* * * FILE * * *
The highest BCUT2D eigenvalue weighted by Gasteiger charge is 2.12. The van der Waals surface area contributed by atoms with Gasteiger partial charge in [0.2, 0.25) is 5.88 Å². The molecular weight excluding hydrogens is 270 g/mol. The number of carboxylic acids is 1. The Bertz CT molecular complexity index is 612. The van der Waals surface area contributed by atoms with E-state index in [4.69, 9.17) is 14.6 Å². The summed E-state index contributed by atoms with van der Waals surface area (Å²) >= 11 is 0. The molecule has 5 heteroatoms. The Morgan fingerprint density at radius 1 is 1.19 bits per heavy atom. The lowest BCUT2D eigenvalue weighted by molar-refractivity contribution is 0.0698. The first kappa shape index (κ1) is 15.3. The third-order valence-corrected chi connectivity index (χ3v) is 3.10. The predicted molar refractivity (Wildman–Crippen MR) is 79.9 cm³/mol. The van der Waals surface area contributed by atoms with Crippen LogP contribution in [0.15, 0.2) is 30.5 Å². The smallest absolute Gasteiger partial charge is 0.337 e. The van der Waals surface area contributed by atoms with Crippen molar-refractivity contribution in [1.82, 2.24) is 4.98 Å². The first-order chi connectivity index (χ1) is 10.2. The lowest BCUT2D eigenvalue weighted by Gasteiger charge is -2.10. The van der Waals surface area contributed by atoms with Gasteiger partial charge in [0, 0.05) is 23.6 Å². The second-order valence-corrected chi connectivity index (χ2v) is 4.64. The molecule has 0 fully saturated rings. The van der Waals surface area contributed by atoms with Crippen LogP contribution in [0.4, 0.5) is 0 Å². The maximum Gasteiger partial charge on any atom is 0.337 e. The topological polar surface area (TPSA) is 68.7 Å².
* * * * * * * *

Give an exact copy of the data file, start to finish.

The highest BCUT2D eigenvalue weighted by Gasteiger charge is 2.12. The van der Waals surface area contributed by atoms with Gasteiger partial charge in [0.2, 0.25) is 5.88 Å². The molecular weight excluding hydrogens is 270 g/mol. The number of carboxylic acids is 1. The Bertz CT molecular complexity index is 612. The van der Waals surface area contributed by atoms with E-state index in [4.69, 9.17) is 14.6 Å². The summed E-state index contributed by atoms with van der Waals surface area (Å²) >= 11 is 0. The molecule has 5 heteroatoms. The Morgan fingerprint density at radius 1 is 1.19 bits per heavy atom. The lowest BCUT2D eigenvalue weighted by molar-refractivity contribution is 0.0698. The first kappa shape index (κ1) is 15.3. The third-order valence-corrected chi connectivity index (χ3v) is 3.10. The predicted molar refractivity (Wildman–Crippen MR) is 79.9 cm³/mol. The van der Waals surface area contributed by atoms with Crippen LogP contribution in [0.15, 0.2) is 30.5 Å². The smallest absolute Gasteiger partial charge is 0.337 e. The van der Waals surface area contributed by atoms with Crippen molar-refractivity contribution in [1.82, 2.24) is 4.98 Å². The first-order chi connectivity index (χ1) is 10.2. The lowest BCUT2D eigenvalue weighted by Gasteiger charge is -2.10. The van der Waals surface area contributed by atoms with Gasteiger partial charge in [0, 0.05) is 23.6 Å². The second-order valence-corrected chi connectivity index (χ2v) is 4.64. The molecule has 0 fully saturated rings. The van der Waals surface area contributed by atoms with Crippen LogP contribution in [0.4, 0.5) is 0 Å². The maximum Gasteiger partial charge on any atom is 0.337 e. The topological polar surface area (TPSA) is 68.7 Å².